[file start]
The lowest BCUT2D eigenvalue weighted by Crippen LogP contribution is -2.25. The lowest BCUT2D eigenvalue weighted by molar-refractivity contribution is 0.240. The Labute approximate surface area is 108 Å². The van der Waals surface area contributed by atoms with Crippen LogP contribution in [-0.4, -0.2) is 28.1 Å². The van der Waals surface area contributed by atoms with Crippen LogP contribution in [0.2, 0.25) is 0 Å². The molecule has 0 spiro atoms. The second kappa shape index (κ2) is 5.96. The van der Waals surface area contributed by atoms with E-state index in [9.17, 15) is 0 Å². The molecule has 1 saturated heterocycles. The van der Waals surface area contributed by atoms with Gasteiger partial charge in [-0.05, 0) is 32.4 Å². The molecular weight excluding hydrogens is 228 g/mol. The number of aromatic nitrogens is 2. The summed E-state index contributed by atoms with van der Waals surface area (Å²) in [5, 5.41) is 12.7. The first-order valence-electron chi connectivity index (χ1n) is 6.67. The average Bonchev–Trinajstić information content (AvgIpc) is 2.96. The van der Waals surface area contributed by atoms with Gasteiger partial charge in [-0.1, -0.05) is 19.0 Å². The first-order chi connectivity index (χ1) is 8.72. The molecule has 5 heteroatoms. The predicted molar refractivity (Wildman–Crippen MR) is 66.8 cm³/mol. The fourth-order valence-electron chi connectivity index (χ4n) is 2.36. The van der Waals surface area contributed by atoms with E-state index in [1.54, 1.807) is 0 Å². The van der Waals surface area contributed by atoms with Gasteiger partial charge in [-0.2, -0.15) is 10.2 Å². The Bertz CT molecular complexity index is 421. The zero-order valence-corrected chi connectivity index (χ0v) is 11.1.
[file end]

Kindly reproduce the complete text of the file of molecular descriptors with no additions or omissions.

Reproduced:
The lowest BCUT2D eigenvalue weighted by Crippen LogP contribution is -2.25. The lowest BCUT2D eigenvalue weighted by molar-refractivity contribution is 0.240. The Labute approximate surface area is 108 Å². The van der Waals surface area contributed by atoms with Crippen LogP contribution in [-0.4, -0.2) is 28.1 Å². The van der Waals surface area contributed by atoms with Crippen LogP contribution in [0.2, 0.25) is 0 Å². The molecule has 0 spiro atoms. The second kappa shape index (κ2) is 5.96. The van der Waals surface area contributed by atoms with E-state index in [9.17, 15) is 0 Å². The molecule has 1 saturated heterocycles. The van der Waals surface area contributed by atoms with Gasteiger partial charge in [-0.05, 0) is 32.4 Å². The molecular weight excluding hydrogens is 228 g/mol. The number of aromatic nitrogens is 2. The summed E-state index contributed by atoms with van der Waals surface area (Å²) in [5, 5.41) is 12.7. The first-order valence-electron chi connectivity index (χ1n) is 6.67. The average Bonchev–Trinajstić information content (AvgIpc) is 2.96. The van der Waals surface area contributed by atoms with Gasteiger partial charge in [-0.1, -0.05) is 19.0 Å². The first-order chi connectivity index (χ1) is 8.72. The molecule has 5 heteroatoms. The predicted molar refractivity (Wildman–Crippen MR) is 66.8 cm³/mol. The fourth-order valence-electron chi connectivity index (χ4n) is 2.36. The van der Waals surface area contributed by atoms with E-state index in [1.54, 1.807) is 0 Å². The van der Waals surface area contributed by atoms with Gasteiger partial charge in [-0.2, -0.15) is 10.2 Å². The Bertz CT molecular complexity index is 421. The zero-order valence-corrected chi connectivity index (χ0v) is 11.1.